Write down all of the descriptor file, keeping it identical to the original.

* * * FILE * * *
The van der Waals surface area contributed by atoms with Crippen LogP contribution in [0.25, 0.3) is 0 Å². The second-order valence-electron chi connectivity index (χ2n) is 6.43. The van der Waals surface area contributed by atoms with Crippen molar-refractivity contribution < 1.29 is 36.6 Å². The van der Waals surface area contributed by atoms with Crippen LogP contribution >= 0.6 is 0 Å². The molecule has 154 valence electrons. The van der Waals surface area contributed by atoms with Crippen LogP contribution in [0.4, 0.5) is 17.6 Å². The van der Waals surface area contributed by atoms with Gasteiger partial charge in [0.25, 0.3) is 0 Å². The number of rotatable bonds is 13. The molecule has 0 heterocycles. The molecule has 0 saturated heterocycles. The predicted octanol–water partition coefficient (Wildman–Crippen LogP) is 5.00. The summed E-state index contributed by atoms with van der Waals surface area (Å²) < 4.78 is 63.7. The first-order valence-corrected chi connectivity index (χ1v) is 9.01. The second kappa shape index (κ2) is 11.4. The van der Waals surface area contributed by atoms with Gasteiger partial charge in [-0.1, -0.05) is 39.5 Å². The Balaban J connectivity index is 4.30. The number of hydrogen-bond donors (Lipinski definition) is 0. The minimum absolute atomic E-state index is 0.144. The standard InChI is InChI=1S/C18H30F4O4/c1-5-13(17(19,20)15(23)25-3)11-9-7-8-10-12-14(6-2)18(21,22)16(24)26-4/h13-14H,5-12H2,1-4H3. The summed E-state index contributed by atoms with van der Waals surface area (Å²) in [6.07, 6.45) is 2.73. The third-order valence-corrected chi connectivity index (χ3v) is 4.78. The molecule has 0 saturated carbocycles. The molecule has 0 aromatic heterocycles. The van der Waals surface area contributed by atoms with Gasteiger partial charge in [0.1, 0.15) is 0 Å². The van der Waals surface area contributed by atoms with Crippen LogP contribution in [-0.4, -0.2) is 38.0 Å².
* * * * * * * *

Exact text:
The van der Waals surface area contributed by atoms with Crippen LogP contribution in [0.25, 0.3) is 0 Å². The second-order valence-electron chi connectivity index (χ2n) is 6.43. The van der Waals surface area contributed by atoms with Crippen molar-refractivity contribution < 1.29 is 36.6 Å². The van der Waals surface area contributed by atoms with Crippen LogP contribution >= 0.6 is 0 Å². The molecule has 154 valence electrons. The van der Waals surface area contributed by atoms with Crippen LogP contribution in [0.4, 0.5) is 17.6 Å². The van der Waals surface area contributed by atoms with Gasteiger partial charge in [0.25, 0.3) is 0 Å². The number of rotatable bonds is 13. The molecule has 0 heterocycles. The molecule has 0 saturated heterocycles. The predicted octanol–water partition coefficient (Wildman–Crippen LogP) is 5.00. The summed E-state index contributed by atoms with van der Waals surface area (Å²) < 4.78 is 63.7. The first-order valence-corrected chi connectivity index (χ1v) is 9.01. The second kappa shape index (κ2) is 11.4. The van der Waals surface area contributed by atoms with Gasteiger partial charge in [-0.1, -0.05) is 39.5 Å². The Balaban J connectivity index is 4.30. The number of hydrogen-bond donors (Lipinski definition) is 0. The minimum absolute atomic E-state index is 0.144. The standard InChI is InChI=1S/C18H30F4O4/c1-5-13(17(19,20)15(23)25-3)11-9-7-8-10-12-14(6-2)18(21,22)16(24)26-4/h13-14H,5-12H2,1-4H3. The summed E-state index contributed by atoms with van der Waals surface area (Å²) in [6.07, 6.45) is 2.73. The third-order valence-corrected chi connectivity index (χ3v) is 4.78. The molecule has 0 saturated carbocycles. The molecule has 0 aromatic heterocycles. The van der Waals surface area contributed by atoms with Gasteiger partial charge in [0.1, 0.15) is 0 Å². The van der Waals surface area contributed by atoms with Crippen LogP contribution in [-0.4, -0.2) is 38.0 Å².